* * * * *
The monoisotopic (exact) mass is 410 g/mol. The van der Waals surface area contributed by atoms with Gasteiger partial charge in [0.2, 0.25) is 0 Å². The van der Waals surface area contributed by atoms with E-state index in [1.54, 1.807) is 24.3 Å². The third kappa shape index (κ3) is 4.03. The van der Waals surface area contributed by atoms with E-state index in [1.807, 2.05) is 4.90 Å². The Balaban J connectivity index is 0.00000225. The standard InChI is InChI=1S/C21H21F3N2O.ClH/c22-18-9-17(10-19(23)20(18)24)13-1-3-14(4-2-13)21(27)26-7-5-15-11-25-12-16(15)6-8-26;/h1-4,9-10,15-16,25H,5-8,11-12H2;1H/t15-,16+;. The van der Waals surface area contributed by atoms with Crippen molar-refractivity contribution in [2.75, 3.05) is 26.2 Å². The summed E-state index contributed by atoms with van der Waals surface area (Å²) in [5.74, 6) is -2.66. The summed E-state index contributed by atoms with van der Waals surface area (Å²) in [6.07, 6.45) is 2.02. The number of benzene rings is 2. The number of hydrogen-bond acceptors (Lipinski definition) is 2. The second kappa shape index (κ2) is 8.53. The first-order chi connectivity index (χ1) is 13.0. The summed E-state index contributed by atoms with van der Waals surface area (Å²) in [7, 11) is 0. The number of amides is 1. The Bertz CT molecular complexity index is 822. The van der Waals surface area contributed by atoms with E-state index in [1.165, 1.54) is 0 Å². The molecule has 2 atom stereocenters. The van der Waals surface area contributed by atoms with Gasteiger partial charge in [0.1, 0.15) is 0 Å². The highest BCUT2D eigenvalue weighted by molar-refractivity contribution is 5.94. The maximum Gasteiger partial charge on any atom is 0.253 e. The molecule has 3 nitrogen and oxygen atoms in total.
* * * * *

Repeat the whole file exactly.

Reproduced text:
The monoisotopic (exact) mass is 410 g/mol. The van der Waals surface area contributed by atoms with Gasteiger partial charge in [0.2, 0.25) is 0 Å². The van der Waals surface area contributed by atoms with E-state index in [1.54, 1.807) is 24.3 Å². The third kappa shape index (κ3) is 4.03. The van der Waals surface area contributed by atoms with E-state index in [1.807, 2.05) is 4.90 Å². The Balaban J connectivity index is 0.00000225. The standard InChI is InChI=1S/C21H21F3N2O.ClH/c22-18-9-17(10-19(23)20(18)24)13-1-3-14(4-2-13)21(27)26-7-5-15-11-25-12-16(15)6-8-26;/h1-4,9-10,15-16,25H,5-8,11-12H2;1H/t15-,16+;. The van der Waals surface area contributed by atoms with Crippen molar-refractivity contribution in [2.75, 3.05) is 26.2 Å². The summed E-state index contributed by atoms with van der Waals surface area (Å²) in [5.74, 6) is -2.66. The summed E-state index contributed by atoms with van der Waals surface area (Å²) in [6.07, 6.45) is 2.02. The number of benzene rings is 2. The number of hydrogen-bond acceptors (Lipinski definition) is 2. The second kappa shape index (κ2) is 8.53. The first-order chi connectivity index (χ1) is 13.0. The summed E-state index contributed by atoms with van der Waals surface area (Å²) in [7, 11) is 0. The number of amides is 1. The Bertz CT molecular complexity index is 822. The van der Waals surface area contributed by atoms with E-state index in [1.165, 1.54) is 0 Å². The molecule has 2 atom stereocenters. The van der Waals surface area contributed by atoms with Gasteiger partial charge in [0.1, 0.15) is 0 Å². The highest BCUT2D eigenvalue weighted by molar-refractivity contribution is 5.94. The maximum Gasteiger partial charge on any atom is 0.253 e. The molecule has 3 nitrogen and oxygen atoms in total.